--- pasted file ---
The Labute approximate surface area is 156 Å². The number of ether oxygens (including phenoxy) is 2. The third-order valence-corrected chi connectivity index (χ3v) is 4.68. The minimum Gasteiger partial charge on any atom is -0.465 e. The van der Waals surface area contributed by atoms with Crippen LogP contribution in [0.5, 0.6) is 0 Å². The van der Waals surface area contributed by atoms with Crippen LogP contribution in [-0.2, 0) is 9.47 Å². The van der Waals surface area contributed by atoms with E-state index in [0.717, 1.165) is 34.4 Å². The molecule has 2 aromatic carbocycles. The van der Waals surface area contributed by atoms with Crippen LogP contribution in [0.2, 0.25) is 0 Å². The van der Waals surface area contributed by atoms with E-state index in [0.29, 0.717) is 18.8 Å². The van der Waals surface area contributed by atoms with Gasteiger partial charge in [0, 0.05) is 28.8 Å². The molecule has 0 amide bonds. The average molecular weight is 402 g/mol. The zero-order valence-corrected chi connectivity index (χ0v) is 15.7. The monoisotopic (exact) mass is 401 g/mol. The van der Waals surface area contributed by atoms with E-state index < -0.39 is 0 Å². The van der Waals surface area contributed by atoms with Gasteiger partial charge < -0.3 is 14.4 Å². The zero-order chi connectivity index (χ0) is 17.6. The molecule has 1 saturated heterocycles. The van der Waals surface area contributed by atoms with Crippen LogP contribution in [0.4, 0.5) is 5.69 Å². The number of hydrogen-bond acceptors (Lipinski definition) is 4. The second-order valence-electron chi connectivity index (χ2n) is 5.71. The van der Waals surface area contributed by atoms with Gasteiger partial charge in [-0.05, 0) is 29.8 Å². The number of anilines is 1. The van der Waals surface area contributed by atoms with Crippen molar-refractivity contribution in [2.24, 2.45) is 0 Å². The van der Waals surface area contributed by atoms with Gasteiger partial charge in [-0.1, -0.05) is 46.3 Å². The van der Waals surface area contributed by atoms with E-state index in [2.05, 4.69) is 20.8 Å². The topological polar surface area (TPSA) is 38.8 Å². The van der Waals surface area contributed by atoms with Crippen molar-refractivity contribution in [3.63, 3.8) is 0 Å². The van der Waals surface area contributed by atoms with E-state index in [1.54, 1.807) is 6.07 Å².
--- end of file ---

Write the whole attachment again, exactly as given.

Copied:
The Labute approximate surface area is 156 Å². The number of ether oxygens (including phenoxy) is 2. The third-order valence-corrected chi connectivity index (χ3v) is 4.68. The minimum Gasteiger partial charge on any atom is -0.465 e. The van der Waals surface area contributed by atoms with Crippen LogP contribution in [0.5, 0.6) is 0 Å². The van der Waals surface area contributed by atoms with Crippen LogP contribution in [-0.2, 0) is 9.47 Å². The van der Waals surface area contributed by atoms with E-state index in [0.717, 1.165) is 34.4 Å². The molecule has 2 aromatic carbocycles. The van der Waals surface area contributed by atoms with Crippen LogP contribution in [0.2, 0.25) is 0 Å². The van der Waals surface area contributed by atoms with E-state index in [0.29, 0.717) is 18.8 Å². The van der Waals surface area contributed by atoms with Gasteiger partial charge in [0, 0.05) is 28.8 Å². The molecule has 0 amide bonds. The average molecular weight is 402 g/mol. The zero-order valence-corrected chi connectivity index (χ0v) is 15.7. The monoisotopic (exact) mass is 401 g/mol. The van der Waals surface area contributed by atoms with E-state index < -0.39 is 0 Å². The van der Waals surface area contributed by atoms with Gasteiger partial charge < -0.3 is 14.4 Å². The zero-order chi connectivity index (χ0) is 17.6. The molecule has 1 saturated heterocycles. The van der Waals surface area contributed by atoms with Crippen LogP contribution in [0.4, 0.5) is 5.69 Å². The number of hydrogen-bond acceptors (Lipinski definition) is 4. The second-order valence-electron chi connectivity index (χ2n) is 5.71. The van der Waals surface area contributed by atoms with Gasteiger partial charge in [-0.05, 0) is 29.8 Å². The number of anilines is 1. The van der Waals surface area contributed by atoms with Crippen molar-refractivity contribution in [2.24, 2.45) is 0 Å². The van der Waals surface area contributed by atoms with Gasteiger partial charge in [-0.1, -0.05) is 46.3 Å². The van der Waals surface area contributed by atoms with E-state index in [2.05, 4.69) is 20.8 Å². The topological polar surface area (TPSA) is 38.8 Å². The van der Waals surface area contributed by atoms with Crippen molar-refractivity contribution in [3.63, 3.8) is 0 Å². The van der Waals surface area contributed by atoms with E-state index in [1.54, 1.807) is 6.07 Å².